Just at the moment of deepest darkness, when I was really beginning to question whether I could muster a fight to the finish, there appeared in the grass a lone four-leaf clover, perky and assertive, which I interpreted as a clear offering from the land that indeed my toils were over.  I would not be made to death slog to the finish.  I could drop in peace!  I plucked the plant, marveling over its timely appearance in a harsh environment with long grasses that is entirely ill conducive to clover growth.  I toted it with me to the next aid station, my prized ticket out of this misery, where I handed it to a little girl, plopped in a chair and announced that I was done, explaining my dire circumstances and asserting like a madwoman that The Clover Hath Spoken.

They handed me a blanket and told me to chill there a bit.  I gazed over the idyllic mountain scene, trying with marginal success to gnaw on some pretzels.  The volunteers dumped the Heed out of my bottle and refilled it with water, although I could still detect a faint trace of the poison.  For 20-30 minutes I watched the runners come and go – fellow WUSsie Ragan Petrie, looking strong and inviting me to come catch her when I was revived (if only….), as well as the girl with all the tattoos that we found great use for when Aaron and I tried to explain to Ragan what a ‘tool’ was – something a bit hard to define without concrete examples to draw upon.

I would have dropped there for sure, but a volunteer who sat next to me the whole time had a certain calming air about him that had a profound effect on me.  He reminded me in look, voice, and way of speaking of Peter Fonda (think ‘Easy Rider’), including even the small circular glasses.  He spoke of the beauty of the land, of his experience last year and how happy he was to arrive at this very aid station just 6 minutes before the cut off so that he could run the next Dolly Sods section, which was his only goal for the race (although he also made the next cut-off as well and ultimately finished).  At his bequest that I at least experience the most beautiful Dolly Sods section, I flung off the blanket, heaved myself out of the chair, stashed a couple more pretzels and took off…at a slow walk.  I tried to run several times, particularly when other runners approached from behind me, but it only set me back further to the point where I had to curl up and rest by the side of the trail — I have bites all over me from when I was too depleted to even brush the flies and bugs off.  This whole section of the course is very foggy to me – apparently there was a confusing section where course markings were missing but that was the least of my problems (but the lack of markings greatly distressed the guy behind me who kept muttering ‘Reality!’).  A couple times I was able to pick up my head and try to appreciate the beauty of the area.  A couple times I even trotted down a hill or two.  But I was broke down to the bone and barely made it to the next aid station at mile 32.  Some very honest hiker said to me (rather cheerfully at that), ‘Looks like you’ve seen better days!’  I thought of Brittany at Uwharrie and how much she hated the encouragement offered to her when she was hating life and thought that she would particularly appreciate this comment.  When I finally got to the aid station a volunteer looked at me and admitted, ‘It’s my job to try to make you keep going, but it looks like you’re pretty done.’  Indeed.  I at least had the wherewithal to have them radio to the finish line to Ragan to come pick me up – Ragan had just finished so they offered up Aaron, who had won the race hours ago.  A volunteer led me away to the road like a lame horse going off to slaughter but I was just happy to be off the trail and headed home.  When Aaron arrived I announced, ‘So this is how it is: I feel like ultimate shit but I’m not in a bad mood.’  I wanted him to be aware that the glazed look in my eye was of pain and fatigue but not despondency and that I was utterly appreciative that he had come to rescue me and certainly wasn’t going to act sullen about my first official Trail Race Loss — man, when I go down, I go down!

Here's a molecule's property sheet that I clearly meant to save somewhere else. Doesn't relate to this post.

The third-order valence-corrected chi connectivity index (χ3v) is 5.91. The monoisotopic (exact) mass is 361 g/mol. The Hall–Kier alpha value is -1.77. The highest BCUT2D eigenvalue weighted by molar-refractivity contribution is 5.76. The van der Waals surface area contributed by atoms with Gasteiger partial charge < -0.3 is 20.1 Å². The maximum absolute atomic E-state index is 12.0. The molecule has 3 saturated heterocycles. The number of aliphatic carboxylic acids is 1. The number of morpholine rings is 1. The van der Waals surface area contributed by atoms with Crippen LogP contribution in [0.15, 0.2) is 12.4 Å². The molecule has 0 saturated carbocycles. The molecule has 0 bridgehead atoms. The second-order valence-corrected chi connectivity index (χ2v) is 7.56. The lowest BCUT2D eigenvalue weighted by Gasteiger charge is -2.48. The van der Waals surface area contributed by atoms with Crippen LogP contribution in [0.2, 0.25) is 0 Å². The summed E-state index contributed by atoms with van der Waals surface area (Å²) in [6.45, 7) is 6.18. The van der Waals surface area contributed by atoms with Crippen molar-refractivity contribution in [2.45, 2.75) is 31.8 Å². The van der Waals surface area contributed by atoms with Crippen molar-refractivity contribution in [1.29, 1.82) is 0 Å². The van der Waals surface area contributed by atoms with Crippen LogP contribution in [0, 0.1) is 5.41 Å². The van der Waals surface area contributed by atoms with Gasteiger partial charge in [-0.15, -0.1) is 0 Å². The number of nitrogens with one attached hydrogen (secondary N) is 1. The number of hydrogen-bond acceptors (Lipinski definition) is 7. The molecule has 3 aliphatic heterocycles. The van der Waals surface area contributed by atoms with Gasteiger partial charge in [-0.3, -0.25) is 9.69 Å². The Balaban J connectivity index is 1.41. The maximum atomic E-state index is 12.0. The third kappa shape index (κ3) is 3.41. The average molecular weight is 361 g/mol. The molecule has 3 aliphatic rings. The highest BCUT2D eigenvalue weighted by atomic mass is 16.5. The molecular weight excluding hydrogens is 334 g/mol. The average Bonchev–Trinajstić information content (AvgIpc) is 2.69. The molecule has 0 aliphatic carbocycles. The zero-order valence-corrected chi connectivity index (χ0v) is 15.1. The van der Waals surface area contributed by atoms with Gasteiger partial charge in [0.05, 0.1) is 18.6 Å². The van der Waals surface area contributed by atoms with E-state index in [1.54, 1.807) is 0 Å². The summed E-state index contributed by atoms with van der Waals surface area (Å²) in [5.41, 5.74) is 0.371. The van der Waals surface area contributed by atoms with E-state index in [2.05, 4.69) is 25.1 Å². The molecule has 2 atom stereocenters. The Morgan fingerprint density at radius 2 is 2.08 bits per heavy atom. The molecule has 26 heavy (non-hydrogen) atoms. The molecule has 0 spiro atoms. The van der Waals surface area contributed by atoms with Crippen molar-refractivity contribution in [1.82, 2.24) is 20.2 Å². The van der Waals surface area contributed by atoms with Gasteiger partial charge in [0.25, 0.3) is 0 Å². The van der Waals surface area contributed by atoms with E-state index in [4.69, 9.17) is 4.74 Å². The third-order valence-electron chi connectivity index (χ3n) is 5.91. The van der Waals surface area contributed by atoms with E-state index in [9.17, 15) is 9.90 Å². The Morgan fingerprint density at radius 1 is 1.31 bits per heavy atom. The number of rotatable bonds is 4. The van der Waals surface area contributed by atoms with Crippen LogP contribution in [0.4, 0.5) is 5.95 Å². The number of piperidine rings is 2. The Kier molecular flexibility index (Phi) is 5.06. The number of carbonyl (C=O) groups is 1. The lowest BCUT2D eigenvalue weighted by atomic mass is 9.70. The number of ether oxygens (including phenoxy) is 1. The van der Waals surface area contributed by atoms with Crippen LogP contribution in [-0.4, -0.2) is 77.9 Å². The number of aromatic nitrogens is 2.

Sometimes it takes a miserable experience to prompt you into making necessary and fundamental changes.  I have long known that I have serious nutritional and nausea problems while racing, but I have always been able to plow through and as long as I’m winning not really address them.  Highland Sky provided a serious wake-up call that if I am going to run farther and longer, I can no longer coast on my laurels.  I must figure out my nutrition, methodically.  Mission for the summer!


4 Responses to Highland Sky 40 (martha’s version)

  1. aaron says:

    To be clear, the girl with tattoos was not the “tool” exemplar because of the tattoos. Rather, it was the steely look in her eyes as she performed her plyometric warm-up routine before the race that revealed her inner tool-ness.

  2. TCal says:

    Min, you write a fabulous race report. I can almost feel your pain – emphasis on the almost. I’m sure you’ll get “back on the horse”, which you’ve done countless times, and all will be well. In the spring of ’09 the EMTs had to carry you from the Boston finish line. In the spring of ’11 you were dancing until midnight after crushing the field at Charlottesville. A few hill repeats in Nepal should get you ready for the next one.

  3. Hey–sometimes these digging deep DNFs are the best experiences. Thanks for mentioning me, I still get angry when I think of Uwharrie runners… did I ever tell you that the guy who said “nice pigtails” read the post and added me as a facebook friend. Small world!

  4. […] my catastrophically bad 2011 DNF at Highland Sky two years ago, the only DNF in my trail and road racing career, we decided to put […]